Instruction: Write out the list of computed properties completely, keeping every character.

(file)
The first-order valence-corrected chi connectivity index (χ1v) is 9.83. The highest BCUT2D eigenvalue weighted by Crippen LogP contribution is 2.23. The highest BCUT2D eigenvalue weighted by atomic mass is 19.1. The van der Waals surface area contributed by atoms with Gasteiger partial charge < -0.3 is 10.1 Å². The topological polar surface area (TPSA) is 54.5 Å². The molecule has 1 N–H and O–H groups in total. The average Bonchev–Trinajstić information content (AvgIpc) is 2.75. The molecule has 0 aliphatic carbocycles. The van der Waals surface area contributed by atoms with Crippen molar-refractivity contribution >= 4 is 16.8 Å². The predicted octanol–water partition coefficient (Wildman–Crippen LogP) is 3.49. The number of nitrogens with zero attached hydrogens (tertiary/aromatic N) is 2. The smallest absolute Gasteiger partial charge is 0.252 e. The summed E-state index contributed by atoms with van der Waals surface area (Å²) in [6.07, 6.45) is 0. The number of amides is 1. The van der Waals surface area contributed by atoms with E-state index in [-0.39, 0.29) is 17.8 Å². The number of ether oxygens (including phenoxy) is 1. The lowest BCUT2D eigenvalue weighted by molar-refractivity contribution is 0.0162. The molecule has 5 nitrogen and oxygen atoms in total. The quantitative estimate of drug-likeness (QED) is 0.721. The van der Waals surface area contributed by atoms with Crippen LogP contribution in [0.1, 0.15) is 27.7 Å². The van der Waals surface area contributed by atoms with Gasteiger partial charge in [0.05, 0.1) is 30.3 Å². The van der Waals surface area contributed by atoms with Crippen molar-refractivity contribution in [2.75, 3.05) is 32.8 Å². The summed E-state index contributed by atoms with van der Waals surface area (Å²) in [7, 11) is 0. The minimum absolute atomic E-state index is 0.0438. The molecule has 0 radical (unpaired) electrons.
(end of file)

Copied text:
The first-order valence-corrected chi connectivity index (χ1v) is 9.83. The highest BCUT2D eigenvalue weighted by Crippen LogP contribution is 2.23. The highest BCUT2D eigenvalue weighted by atomic mass is 19.1. The van der Waals surface area contributed by atoms with Gasteiger partial charge < -0.3 is 10.1 Å². The topological polar surface area (TPSA) is 54.5 Å². The molecule has 1 N–H and O–H groups in total. The average Bonchev–Trinajstić information content (AvgIpc) is 2.75. The molecule has 0 aliphatic carbocycles. The van der Waals surface area contributed by atoms with Crippen molar-refractivity contribution >= 4 is 16.8 Å². The predicted octanol–water partition coefficient (Wildman–Crippen LogP) is 3.49. The number of nitrogens with zero attached hydrogens (tertiary/aromatic N) is 2. The smallest absolute Gasteiger partial charge is 0.252 e. The summed E-state index contributed by atoms with van der Waals surface area (Å²) in [6.07, 6.45) is 0. The number of amides is 1. The van der Waals surface area contributed by atoms with E-state index in [-0.39, 0.29) is 17.8 Å². The number of ether oxygens (including phenoxy) is 1. The lowest BCUT2D eigenvalue weighted by molar-refractivity contribution is 0.0162. The molecule has 5 nitrogen and oxygen atoms in total. The quantitative estimate of drug-likeness (QED) is 0.721. The van der Waals surface area contributed by atoms with Crippen LogP contribution in [0.1, 0.15) is 27.7 Å². The van der Waals surface area contributed by atoms with Gasteiger partial charge in [0.05, 0.1) is 30.3 Å². The van der Waals surface area contributed by atoms with Crippen molar-refractivity contribution in [2.75, 3.05) is 32.8 Å². The summed E-state index contributed by atoms with van der Waals surface area (Å²) in [7, 11) is 0. The minimum absolute atomic E-state index is 0.0438. The molecule has 0 radical (unpaired) electrons.